A bridge piercing is a body piercing through the skin on the bridge of the nose, usually directly between the eyes of the wearer. The bridge piercing is also known as an "Erl" or "Earl" piercing, after its first recipient, Erl van Aken. A variation on this piercing, the vertical bridge piercing is a surface piercing.
Bridge piercing photo courtesy of GoneJustLikeBefore - profile
The risk of rejection is quite high for this piercing, as it is a surface piercing. There is also a high risk of scarring when the jewellery is removed, so before considering a bridge piercing, take some time to think a few things through - the flap of skin on the bridge of the nose is different for each person, so check with the piercist whether they think it's right for you. Do you wear glasses? if so, be aware that a bridge piercing will get in the way of your glasses, so can you switch to contact lenses... There are glasses designed for people with bridge piercings, but they're rare, and replacing them may be extra trouble. Ask your piercer which jewellery's going to fit best with your face and the amount of loose skin you naturally have on your nasal bridge.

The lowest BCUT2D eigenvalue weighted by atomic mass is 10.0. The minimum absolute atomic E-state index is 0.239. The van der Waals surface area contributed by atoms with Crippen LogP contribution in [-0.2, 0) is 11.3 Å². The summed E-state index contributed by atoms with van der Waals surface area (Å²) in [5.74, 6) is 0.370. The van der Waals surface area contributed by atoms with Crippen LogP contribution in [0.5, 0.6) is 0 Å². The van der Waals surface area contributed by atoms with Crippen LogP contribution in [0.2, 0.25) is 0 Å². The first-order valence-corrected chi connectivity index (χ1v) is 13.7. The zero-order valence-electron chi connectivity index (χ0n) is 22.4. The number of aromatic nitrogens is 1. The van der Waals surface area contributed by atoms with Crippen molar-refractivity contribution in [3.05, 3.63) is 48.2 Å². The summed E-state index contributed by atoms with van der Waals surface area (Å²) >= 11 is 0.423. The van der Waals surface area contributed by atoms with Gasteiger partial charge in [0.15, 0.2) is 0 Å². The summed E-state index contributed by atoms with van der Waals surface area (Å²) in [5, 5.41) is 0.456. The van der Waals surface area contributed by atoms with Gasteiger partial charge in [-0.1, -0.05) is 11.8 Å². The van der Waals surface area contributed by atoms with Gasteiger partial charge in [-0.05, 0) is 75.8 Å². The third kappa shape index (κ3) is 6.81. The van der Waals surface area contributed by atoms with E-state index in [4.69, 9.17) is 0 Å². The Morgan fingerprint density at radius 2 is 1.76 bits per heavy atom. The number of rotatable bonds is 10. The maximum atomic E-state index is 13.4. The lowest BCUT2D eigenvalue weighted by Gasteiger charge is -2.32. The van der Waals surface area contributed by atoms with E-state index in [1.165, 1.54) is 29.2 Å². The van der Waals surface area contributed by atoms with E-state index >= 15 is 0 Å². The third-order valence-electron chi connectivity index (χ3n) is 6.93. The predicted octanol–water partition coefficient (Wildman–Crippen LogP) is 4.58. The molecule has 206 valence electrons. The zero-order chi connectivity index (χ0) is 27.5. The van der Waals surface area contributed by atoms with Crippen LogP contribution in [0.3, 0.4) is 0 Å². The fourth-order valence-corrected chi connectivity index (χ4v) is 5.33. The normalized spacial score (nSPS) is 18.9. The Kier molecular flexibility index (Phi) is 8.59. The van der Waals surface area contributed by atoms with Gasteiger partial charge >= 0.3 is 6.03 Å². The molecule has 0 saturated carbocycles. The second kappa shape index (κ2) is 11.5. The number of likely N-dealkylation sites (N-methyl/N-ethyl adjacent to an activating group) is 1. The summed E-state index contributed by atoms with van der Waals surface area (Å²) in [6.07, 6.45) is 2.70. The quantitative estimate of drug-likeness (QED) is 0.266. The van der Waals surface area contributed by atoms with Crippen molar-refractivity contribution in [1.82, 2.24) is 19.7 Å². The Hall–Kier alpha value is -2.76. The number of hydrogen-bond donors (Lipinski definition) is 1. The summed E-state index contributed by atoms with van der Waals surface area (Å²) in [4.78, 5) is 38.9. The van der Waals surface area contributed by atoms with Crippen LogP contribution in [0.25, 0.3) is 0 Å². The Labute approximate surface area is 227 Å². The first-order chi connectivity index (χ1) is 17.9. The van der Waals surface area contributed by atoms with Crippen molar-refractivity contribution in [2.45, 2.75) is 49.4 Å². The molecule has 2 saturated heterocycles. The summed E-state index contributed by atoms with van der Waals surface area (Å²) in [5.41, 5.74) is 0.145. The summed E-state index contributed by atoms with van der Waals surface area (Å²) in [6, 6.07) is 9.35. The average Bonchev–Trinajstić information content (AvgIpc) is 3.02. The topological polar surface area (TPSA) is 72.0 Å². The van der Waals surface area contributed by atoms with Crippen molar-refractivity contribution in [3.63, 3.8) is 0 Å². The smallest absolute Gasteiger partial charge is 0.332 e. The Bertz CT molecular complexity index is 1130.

JeweleryBridge piercings are most commonly pierced with straight barbells, although curved barbells and surface bars are also possible initial jewelry. Once the piercing is healed, it is possible to wear a captive bead ring in it, although depending on the placement of the piercing, a D-ring styled ring may be necessary to prevent migration caused by the pressure exerted by the shape of a ring.
Like many other facial piercings, there are many misconceptions about bridge piercings. Some involve eye problems, such as involuntary eye crossing. Other beliefs have to do with infections from piercings spreading to the brain, via the sinuses. Bridge piercings are a minor piercing and carry very few risks or complications and no impact to the eyes.
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